Saturday, April 24, 2010

Giant Chixie: Cool or Uncool?

I was drawn to a twitter post today that mentioned Giant's new bicycle: the "Chixie," a fixed-gear ride built specifically for women. Though perhaps gimmicky and slightly offensive (chixie? really?), I think there are some good ideas behind this bike.

Let's be honest: bicycle components and clothing built specifically for women have to walk a fine line. Ideally, they would appeal to urban hipster 20-somethings AND forty-year-old suburbanites who are more likely to actually dole out the cash to buy their products. The incentive to make products that people actually buy seems to mean that most of this stuff is designed for the forty-year-old suburbanites (re: trying to buy decent cycling gear here), and less for the 20-something urban rider. The Chixie represents a big step away from the grandma stuff towards the cooler stuff.

My initial reaction to a large manufacturer like GIANT is: ugh, another factory pumping out bicycles without any style. I feel this way about Trek too, although my father would probably disagree. Perhaps it's pretension, but there's something achingly uncool about GIANT and Trek; I just feel like these ubiquitous navy blue/silver hybrid bicycles have no soul. Of course, was my mini Fuji pumped out by some other assembly line in China? Yeah. But at least Fuji knows a thing or two about style (check out their 2010 Classic series: it's so sexy).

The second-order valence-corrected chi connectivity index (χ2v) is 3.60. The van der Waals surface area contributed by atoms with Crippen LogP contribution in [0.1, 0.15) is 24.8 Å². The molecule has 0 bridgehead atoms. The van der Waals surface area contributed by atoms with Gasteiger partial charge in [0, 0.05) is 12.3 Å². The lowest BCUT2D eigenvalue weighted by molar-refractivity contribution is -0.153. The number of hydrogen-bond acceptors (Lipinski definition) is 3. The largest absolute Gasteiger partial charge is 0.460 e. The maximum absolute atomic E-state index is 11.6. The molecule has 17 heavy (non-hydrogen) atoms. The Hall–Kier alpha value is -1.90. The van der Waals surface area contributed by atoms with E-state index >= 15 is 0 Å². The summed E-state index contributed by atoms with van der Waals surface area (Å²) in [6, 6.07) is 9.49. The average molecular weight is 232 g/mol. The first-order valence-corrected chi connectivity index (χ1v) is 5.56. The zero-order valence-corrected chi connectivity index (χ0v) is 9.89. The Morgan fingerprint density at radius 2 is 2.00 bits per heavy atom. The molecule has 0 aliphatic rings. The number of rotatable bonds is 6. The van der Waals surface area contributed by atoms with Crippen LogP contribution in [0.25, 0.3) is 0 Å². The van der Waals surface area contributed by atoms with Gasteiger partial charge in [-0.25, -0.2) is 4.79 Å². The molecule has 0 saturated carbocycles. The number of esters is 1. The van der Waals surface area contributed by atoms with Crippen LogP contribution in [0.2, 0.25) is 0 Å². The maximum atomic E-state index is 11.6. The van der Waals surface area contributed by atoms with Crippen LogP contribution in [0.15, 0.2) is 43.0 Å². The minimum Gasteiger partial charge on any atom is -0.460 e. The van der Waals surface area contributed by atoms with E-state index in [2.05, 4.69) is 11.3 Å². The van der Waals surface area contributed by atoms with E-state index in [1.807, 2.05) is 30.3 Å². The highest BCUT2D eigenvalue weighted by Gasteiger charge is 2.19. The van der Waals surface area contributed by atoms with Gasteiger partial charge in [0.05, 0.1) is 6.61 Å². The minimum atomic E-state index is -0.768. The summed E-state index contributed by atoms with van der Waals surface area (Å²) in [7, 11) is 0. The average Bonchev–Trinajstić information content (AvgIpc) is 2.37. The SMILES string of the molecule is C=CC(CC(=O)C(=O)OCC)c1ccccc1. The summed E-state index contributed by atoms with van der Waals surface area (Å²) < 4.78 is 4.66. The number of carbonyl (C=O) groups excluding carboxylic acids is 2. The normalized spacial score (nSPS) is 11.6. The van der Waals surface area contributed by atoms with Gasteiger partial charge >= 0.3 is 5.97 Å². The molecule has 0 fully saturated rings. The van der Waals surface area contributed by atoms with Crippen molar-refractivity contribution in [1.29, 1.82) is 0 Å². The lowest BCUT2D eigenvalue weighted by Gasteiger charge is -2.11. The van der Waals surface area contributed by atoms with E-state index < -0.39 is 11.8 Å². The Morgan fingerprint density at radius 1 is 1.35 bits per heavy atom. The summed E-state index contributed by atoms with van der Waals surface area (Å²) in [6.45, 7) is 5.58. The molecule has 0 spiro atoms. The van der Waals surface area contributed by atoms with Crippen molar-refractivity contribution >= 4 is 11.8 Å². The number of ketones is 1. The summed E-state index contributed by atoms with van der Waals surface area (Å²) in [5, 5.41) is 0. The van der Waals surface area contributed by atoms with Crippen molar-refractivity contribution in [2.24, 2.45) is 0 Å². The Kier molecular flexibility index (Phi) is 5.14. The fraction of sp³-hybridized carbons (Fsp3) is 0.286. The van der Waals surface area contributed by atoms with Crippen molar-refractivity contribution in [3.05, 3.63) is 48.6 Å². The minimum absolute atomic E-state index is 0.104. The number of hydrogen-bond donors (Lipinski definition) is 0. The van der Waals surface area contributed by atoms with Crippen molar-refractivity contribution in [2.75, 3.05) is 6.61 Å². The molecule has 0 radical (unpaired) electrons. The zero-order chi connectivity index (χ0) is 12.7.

I think the ideas behind this bike are good. I know I sound like a broken record when I talk about bicycle sizing, but it IS nice to see a mainstream manufacturer produce something that fits. There is a lot to be said for that. Also: the Chixie incorporates a Sugino crankset, the 46T Messenger, which is a nice crankset for a stock bike. Also: this bike is a little bit cool. It has the plain chrome frame that some fixed-gear riders crave and a nice bright blue color scheme. My guess is the Giant Classic Road saddle is neither comfortable nor designed for women, but that is easily replaceable.

Clearly, if you're a female fixed-gear rider, this isn't the bicycle you're going to take to the track. Also, it's way overpriced. You could buy a small, nicer IRO for $200 less. In fact, I think is speaks more to the "I have money to burn and I might ride this cute bicycle to get my coffee" crowd. But, I'm happy to see companies producing small, sexy(ish), fixed gear/singlespeed bicycles for women. Amen to that.